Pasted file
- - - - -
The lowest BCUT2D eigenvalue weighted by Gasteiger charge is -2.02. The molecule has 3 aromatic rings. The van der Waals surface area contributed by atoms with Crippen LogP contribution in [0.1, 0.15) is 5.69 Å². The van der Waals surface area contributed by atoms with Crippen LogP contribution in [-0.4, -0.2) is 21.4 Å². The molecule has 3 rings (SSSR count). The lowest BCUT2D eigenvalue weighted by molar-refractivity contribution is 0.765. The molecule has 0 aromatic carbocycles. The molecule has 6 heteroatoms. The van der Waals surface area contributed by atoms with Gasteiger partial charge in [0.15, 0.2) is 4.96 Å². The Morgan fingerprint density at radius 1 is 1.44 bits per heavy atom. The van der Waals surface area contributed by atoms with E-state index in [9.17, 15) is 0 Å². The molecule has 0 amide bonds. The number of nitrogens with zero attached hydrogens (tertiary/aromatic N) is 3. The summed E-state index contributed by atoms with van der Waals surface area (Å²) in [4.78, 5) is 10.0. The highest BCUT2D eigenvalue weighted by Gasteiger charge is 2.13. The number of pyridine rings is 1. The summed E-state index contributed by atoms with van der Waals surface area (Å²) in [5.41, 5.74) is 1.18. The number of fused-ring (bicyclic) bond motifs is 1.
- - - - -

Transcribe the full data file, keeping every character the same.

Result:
The lowest BCUT2D eigenvalue weighted by Gasteiger charge is -2.02. The molecule has 3 aromatic rings. The van der Waals surface area contributed by atoms with Crippen LogP contribution in [0.1, 0.15) is 5.69 Å². The van der Waals surface area contributed by atoms with Crippen LogP contribution in [-0.4, -0.2) is 21.4 Å². The molecule has 3 rings (SSSR count). The lowest BCUT2D eigenvalue weighted by molar-refractivity contribution is 0.765. The molecule has 0 aromatic carbocycles. The molecule has 6 heteroatoms. The van der Waals surface area contributed by atoms with Gasteiger partial charge in [0.15, 0.2) is 4.96 Å². The Morgan fingerprint density at radius 1 is 1.44 bits per heavy atom. The van der Waals surface area contributed by atoms with E-state index in [9.17, 15) is 0 Å². The molecule has 0 amide bonds. The number of nitrogens with zero attached hydrogens (tertiary/aromatic N) is 3. The summed E-state index contributed by atoms with van der Waals surface area (Å²) in [4.78, 5) is 10.0. The highest BCUT2D eigenvalue weighted by Gasteiger charge is 2.13. The number of pyridine rings is 1. The summed E-state index contributed by atoms with van der Waals surface area (Å²) in [5.41, 5.74) is 1.18. The number of fused-ring (bicyclic) bond motifs is 1.